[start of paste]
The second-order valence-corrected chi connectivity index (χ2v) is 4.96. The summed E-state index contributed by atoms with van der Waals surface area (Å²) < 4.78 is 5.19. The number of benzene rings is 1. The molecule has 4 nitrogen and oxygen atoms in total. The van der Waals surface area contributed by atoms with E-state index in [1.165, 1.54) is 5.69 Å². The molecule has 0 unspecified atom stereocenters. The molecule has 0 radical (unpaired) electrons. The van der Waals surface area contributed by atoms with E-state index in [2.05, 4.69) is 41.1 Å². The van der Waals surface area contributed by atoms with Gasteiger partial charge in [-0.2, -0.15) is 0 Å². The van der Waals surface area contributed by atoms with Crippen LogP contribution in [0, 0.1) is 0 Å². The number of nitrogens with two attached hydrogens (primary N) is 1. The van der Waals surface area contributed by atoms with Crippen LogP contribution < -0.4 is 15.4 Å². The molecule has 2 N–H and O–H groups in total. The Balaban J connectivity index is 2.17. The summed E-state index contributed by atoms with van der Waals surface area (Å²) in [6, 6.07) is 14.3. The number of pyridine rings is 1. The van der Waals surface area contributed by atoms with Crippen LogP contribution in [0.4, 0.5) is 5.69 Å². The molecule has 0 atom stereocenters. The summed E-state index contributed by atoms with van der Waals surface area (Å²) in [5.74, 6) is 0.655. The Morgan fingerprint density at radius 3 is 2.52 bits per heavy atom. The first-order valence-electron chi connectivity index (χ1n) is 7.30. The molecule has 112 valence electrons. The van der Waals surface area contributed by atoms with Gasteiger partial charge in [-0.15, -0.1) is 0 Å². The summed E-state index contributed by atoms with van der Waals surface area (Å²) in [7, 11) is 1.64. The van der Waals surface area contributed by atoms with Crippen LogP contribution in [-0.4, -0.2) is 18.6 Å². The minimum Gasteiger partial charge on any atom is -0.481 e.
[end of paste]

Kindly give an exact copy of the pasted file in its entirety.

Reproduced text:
The second-order valence-corrected chi connectivity index (χ2v) is 4.96. The summed E-state index contributed by atoms with van der Waals surface area (Å²) < 4.78 is 5.19. The number of benzene rings is 1. The molecule has 4 nitrogen and oxygen atoms in total. The van der Waals surface area contributed by atoms with E-state index in [1.165, 1.54) is 5.69 Å². The molecule has 0 unspecified atom stereocenters. The molecule has 0 radical (unpaired) electrons. The van der Waals surface area contributed by atoms with E-state index in [2.05, 4.69) is 41.1 Å². The van der Waals surface area contributed by atoms with Gasteiger partial charge in [-0.2, -0.15) is 0 Å². The van der Waals surface area contributed by atoms with Crippen LogP contribution in [0, 0.1) is 0 Å². The number of nitrogens with two attached hydrogens (primary N) is 1. The van der Waals surface area contributed by atoms with Crippen LogP contribution < -0.4 is 15.4 Å². The molecule has 2 N–H and O–H groups in total. The Balaban J connectivity index is 2.17. The summed E-state index contributed by atoms with van der Waals surface area (Å²) in [6, 6.07) is 14.3. The number of pyridine rings is 1. The van der Waals surface area contributed by atoms with Crippen LogP contribution in [0.4, 0.5) is 5.69 Å². The molecule has 0 atom stereocenters. The summed E-state index contributed by atoms with van der Waals surface area (Å²) in [5.74, 6) is 0.655. The Morgan fingerprint density at radius 3 is 2.52 bits per heavy atom. The first-order valence-electron chi connectivity index (χ1n) is 7.30. The molecule has 112 valence electrons. The van der Waals surface area contributed by atoms with Gasteiger partial charge in [-0.15, -0.1) is 0 Å². The summed E-state index contributed by atoms with van der Waals surface area (Å²) in [7, 11) is 1.64. The van der Waals surface area contributed by atoms with Crippen LogP contribution in [-0.4, -0.2) is 18.6 Å². The minimum Gasteiger partial charge on any atom is -0.481 e.